There are many theories as to why amphibians are becoming extinct, but no one answer. They are a “silent sign of our damage to the environment”, David Wake, a biologist at University of California (Berkeley) who led an emergency National Research Council conference on this subject. While many of these friends are gone because of the destruction of their wetland homes – logging, human development. There are other possibilities – acid rain and snow, pesticides, drought and imported exotic species of other critters. But the rapid decline of them from protected parks throughout America alone make Rachel Carson’s “Silent Spring” seem all too near. What affects them will sooner or later effect us. The National Parks survey shows an alarming extinction rate. As the winter snows melt and small ponds brim with runoff, the amphibians emerge from their sleep in rotten logs and soggy burrows. These “Harbingers of Spring” voice loving croaks to attract a mate. The females lay hundred of eggs in still ponds and the males cover them with a milky sperm. Salamander females fertilize their eggs internally, after gathering male sperm from the bottom of the ponds. They all attach the eggs to submerged rocks, plants or logs.
Broods of frogs, toads, and salamanders develop in two distinct stages from long strands of eggs or jellylike egg masses the size of a softball. Young, gilled tadpoles, also called polliwogs, which emerge from the egg masses must stay in the water until they mature into adults, when they can also survive on the land.
The adult amphibians have the unique ability to breathe through their moist skin, so that they can absorb oxygen either above or below the water. On land, they use human like lungs. Because these special devices allow them to live in two environments, they are also vulnerable to each! Their permeable skin can easily absorb toxins from both the air and the water. These toxins are then passed on through the “food chain” to eagles, herons, raccoons and others that eat frogs. They are subjected as tadpoles and adults to a broad spectrum of problems. They are a part of the environmental fabric and indicated environmental change they are like the “Miners Canary” that would die due to the invisible, deadly fumes of the coal mine and save the miners.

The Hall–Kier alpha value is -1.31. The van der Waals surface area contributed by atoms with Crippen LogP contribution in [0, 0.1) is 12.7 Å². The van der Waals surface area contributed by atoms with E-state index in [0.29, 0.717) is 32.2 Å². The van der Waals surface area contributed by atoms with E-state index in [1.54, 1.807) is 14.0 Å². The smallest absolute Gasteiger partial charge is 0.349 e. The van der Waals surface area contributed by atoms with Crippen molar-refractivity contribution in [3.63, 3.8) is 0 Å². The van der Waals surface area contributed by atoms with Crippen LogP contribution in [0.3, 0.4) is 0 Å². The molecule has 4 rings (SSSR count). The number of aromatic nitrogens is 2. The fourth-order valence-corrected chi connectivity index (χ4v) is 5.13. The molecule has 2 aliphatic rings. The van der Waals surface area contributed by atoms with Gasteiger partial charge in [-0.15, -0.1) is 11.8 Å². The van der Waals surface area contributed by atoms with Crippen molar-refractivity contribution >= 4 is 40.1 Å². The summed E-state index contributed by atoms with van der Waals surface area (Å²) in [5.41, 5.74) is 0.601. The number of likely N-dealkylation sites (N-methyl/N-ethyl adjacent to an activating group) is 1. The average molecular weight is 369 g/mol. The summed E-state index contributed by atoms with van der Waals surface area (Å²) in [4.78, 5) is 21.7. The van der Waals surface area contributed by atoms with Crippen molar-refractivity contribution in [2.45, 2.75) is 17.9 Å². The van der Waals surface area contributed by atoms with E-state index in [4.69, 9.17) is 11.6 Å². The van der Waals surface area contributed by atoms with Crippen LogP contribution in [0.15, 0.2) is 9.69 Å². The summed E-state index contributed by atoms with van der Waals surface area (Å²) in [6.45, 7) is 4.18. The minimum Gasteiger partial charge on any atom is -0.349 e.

They slowly disappeared in the 1970’s but few research people were interested. Frogs were so common that no one bothered to keep records on them, now they are looking to records decades old! Until the first world herpetology congress in England last year everyone thought it was only “their local problem”. The spotted owl is in better shape than the amphibians of the Northwest coast area. Heavy fishing and recreation pressure are also responsible. Placing fish in lakes that were not there to start with is another danger, they love the eggs and tadpoles.
Another growing danger is the hole in the ozone layer; the eggs can be ruined by the ultraviolet light. The acid rain and snow can be deadly to some frogs and kill the eggs. Even a slight increase in this acid rain can cause this, or if they survive the emerging tadpoles are deformed. It can even keep them from maturing on time and the summer heat dries out their ponds before they can hop safely away. Since they fertilize in open water the sperm can be killed instantly.
How bad is it? Well in Calaveras County, California made famous by Mark Twain’s tale of jumping frogs, the native frogs are gone! They were eaten by people or imported east coast bullfrogs or killed by toxic mining waste! Bruce Bury of the U.S. Wildlife Service said …”it could be something bigger than we realize”.
After 75 million years, they cannot survive “man”; can man survive “man”? Toads and frogs represent one of the earliest forms of life on land. Will they join the 15% of the world’s animals expected to be extinct in the next 30 years? Extinct is forever! For more information check your local library or use a search engine.
*I originally wrote this article in the early 1990’s, things are MUCH worse now in 2013. National Geographic, other institutions and zoos had special programs in 2008 on the disappearance of the frogs. Carla J. S. Messinger